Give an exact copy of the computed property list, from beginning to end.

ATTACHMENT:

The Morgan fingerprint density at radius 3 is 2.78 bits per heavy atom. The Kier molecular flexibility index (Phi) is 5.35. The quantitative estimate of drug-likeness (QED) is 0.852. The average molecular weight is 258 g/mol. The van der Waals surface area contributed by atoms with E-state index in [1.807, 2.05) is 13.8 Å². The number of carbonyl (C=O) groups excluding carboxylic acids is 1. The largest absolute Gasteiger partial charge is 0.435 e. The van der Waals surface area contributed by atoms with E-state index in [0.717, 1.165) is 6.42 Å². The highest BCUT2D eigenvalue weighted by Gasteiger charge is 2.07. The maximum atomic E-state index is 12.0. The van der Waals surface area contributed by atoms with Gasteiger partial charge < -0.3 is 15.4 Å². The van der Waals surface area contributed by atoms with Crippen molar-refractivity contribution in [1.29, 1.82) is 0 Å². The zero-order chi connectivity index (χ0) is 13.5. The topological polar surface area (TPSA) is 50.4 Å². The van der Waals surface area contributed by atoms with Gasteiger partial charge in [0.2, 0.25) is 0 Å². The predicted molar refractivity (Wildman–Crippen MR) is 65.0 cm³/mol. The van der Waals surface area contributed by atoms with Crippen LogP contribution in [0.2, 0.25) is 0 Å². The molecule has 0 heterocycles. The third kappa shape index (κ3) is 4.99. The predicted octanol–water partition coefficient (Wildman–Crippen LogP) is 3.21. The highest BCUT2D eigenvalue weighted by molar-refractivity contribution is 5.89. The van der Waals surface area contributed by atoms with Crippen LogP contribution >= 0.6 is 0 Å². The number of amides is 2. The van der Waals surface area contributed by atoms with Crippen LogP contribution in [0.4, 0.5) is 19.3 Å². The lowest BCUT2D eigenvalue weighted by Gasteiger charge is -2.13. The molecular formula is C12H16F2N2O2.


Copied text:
The Morgan fingerprint density at radius 3 is 2.78 bits per heavy atom. The Kier molecular flexibility index (Phi) is 5.35. The quantitative estimate of drug-likeness (QED) is 0.852. The average molecular weight is 258 g/mol. The van der Waals surface area contributed by atoms with E-state index in [1.807, 2.05) is 13.8 Å². The number of carbonyl (C=O) groups excluding carboxylic acids is 1. The largest absolute Gasteiger partial charge is 0.435 e. The van der Waals surface area contributed by atoms with E-state index in [0.717, 1.165) is 6.42 Å². The highest BCUT2D eigenvalue weighted by Gasteiger charge is 2.07. The maximum atomic E-state index is 12.0. The van der Waals surface area contributed by atoms with Gasteiger partial charge < -0.3 is 15.4 Å². The van der Waals surface area contributed by atoms with Crippen molar-refractivity contribution in [1.29, 1.82) is 0 Å². The zero-order chi connectivity index (χ0) is 13.5. The topological polar surface area (TPSA) is 50.4 Å². The van der Waals surface area contributed by atoms with Gasteiger partial charge in [0.2, 0.25) is 0 Å². The predicted molar refractivity (Wildman–Crippen MR) is 65.0 cm³/mol. The van der Waals surface area contributed by atoms with Crippen LogP contribution in [0.2, 0.25) is 0 Å². The molecule has 0 heterocycles. The third kappa shape index (κ3) is 4.99. The predicted octanol–water partition coefficient (Wildman–Crippen LogP) is 3.21. The highest BCUT2D eigenvalue weighted by molar-refractivity contribution is 5.89. The van der Waals surface area contributed by atoms with Crippen LogP contribution >= 0.6 is 0 Å². The number of amides is 2. The van der Waals surface area contributed by atoms with Crippen LogP contribution in [0.4, 0.5) is 19.3 Å². The lowest BCUT2D eigenvalue weighted by Gasteiger charge is -2.13. The molecular formula is C12H16F2N2O2.